Judge Jennifer Coffman isn't the typical athlete we talk about when discussing UK athletics, but she’s made a huge impact both on the university and across the bluegrass state.
In an interview with BBN Tonight’s Maggie Davis, Judge Coffman discussed breaking barriers and shattering stereotypes and how Title IX has impacted women across the country, including herself. The stereotype Judge Coffman had to overcome wasn't just being a woman, but being a cheerleader as well.
“Stereotypes of cheerleaders and federal judges,” Coffman asked, “they couldn't be farther apart, right?”
Coffman was a cheerleader for the University of Kentucky in the 1970s. Despite the fact that she says she not an athlete, she loves sports, especially UK sports. In fact, she said she became a cheerleader at UK just so she could travel to UK football and basketball games.
After her cheerleading days, Coffman graduated from the University of Kentucky College of Law in 1978, and she immediately started working as a civil rights lawyer upon graduation. The stereotypes she faced being a formal cheerleader pushed her to help others that have been impacted by the same sorts of things.
She said it was several years before she received her first Title IX case and that was really her first introduction to true discrimination.
“That case set the direction of my career,” Coffman said.
While Coffman says she’s never felt discriminated against, she realized that people underestimated her because she always smiles when she talks. She smiled when she came in the courtroom, and she smiled while making presentations to the judge. She said she felt like that gave her an advantage, rather than letting other’s opinions affect her work. She knew she was always prepared, people underestimated her, and she just made the best of it.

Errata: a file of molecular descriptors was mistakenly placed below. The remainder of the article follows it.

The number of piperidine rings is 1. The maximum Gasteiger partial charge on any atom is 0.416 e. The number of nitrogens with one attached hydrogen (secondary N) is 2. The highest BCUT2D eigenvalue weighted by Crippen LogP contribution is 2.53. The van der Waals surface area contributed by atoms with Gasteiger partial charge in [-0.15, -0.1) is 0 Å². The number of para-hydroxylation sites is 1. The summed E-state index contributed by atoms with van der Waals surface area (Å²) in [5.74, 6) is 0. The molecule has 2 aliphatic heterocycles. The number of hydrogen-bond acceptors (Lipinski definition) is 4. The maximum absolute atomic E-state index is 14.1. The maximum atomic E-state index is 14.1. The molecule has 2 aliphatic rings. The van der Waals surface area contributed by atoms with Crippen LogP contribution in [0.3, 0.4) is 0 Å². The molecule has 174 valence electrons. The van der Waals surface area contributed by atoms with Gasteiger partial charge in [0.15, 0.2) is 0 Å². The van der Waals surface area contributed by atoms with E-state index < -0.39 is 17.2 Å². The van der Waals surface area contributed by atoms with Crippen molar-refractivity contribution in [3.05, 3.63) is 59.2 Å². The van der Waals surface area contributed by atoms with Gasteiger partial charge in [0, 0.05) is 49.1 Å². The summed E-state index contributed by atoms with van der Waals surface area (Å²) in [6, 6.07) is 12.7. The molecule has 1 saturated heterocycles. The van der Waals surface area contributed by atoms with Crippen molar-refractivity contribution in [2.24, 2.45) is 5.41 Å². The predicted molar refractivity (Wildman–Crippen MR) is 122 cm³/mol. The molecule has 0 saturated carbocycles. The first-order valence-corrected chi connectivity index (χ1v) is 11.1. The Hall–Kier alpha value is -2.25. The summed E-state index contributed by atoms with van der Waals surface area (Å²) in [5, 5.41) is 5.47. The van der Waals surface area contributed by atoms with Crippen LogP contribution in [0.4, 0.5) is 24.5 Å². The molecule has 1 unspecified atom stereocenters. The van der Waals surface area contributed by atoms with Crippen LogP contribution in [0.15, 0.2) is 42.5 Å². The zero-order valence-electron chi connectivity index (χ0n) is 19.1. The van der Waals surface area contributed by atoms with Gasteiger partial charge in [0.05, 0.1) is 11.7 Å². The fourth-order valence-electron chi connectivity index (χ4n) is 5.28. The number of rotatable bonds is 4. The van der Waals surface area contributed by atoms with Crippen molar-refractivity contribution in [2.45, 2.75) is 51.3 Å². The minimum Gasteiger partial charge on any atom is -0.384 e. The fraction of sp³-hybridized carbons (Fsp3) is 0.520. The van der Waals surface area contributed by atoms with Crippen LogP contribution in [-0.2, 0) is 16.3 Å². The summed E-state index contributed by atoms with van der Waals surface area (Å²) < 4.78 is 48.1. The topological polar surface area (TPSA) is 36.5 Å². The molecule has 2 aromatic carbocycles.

On October 22, 1993, Coffman was appointed a United States District Judge for the Eastern and Western Districts of Kentucky. This was just a continuance of her ability to overcome adversity and stereotypes as the smiling cheerleader was sworn in as Kentucky’s first ever female federal judge.
Just 14 years later, Judge Coffman was elevated to Chief Judge for the Eastern District of Kentucky—the first woman to hold that position as well.
Title IX obviously had a big impact on Judge Coffman’s life, but she wants people to know it’s not just about sports.
“If you talk about Title IX, you think about women’s sports,” Coffman said.” “But it was not a sports gender equity law. The second iteration [of the law] was sports.”
The first iteration of the law was getting women places they’ve never been before—and Coffman definitely made the most of it.
Today, Coffman knows the impact Title IX has made not just on her, but her family as well.
“When I was in college, women in sports was not prevalent,” said Coffman. “My daughter grew up knowing women played sports and that’s thanks to Title IX.”
These days, Coffman is an adjunct professor at the UK College of Law, but she still loves sports and the impact sports makes on people’s lives.
“It’s the greater good that is important,” Coffman said,” “the good of the team and caring about something that is bigger than you is so important.”
That’s what sports is all about and that feeling and understanding wouldn’t have been possible for women without Title IX. Title IX is also how Judge Coffman went from the smiling UK cheerleader to the first female federal judge in the state of Kentucky, and she couldn't be more thankful.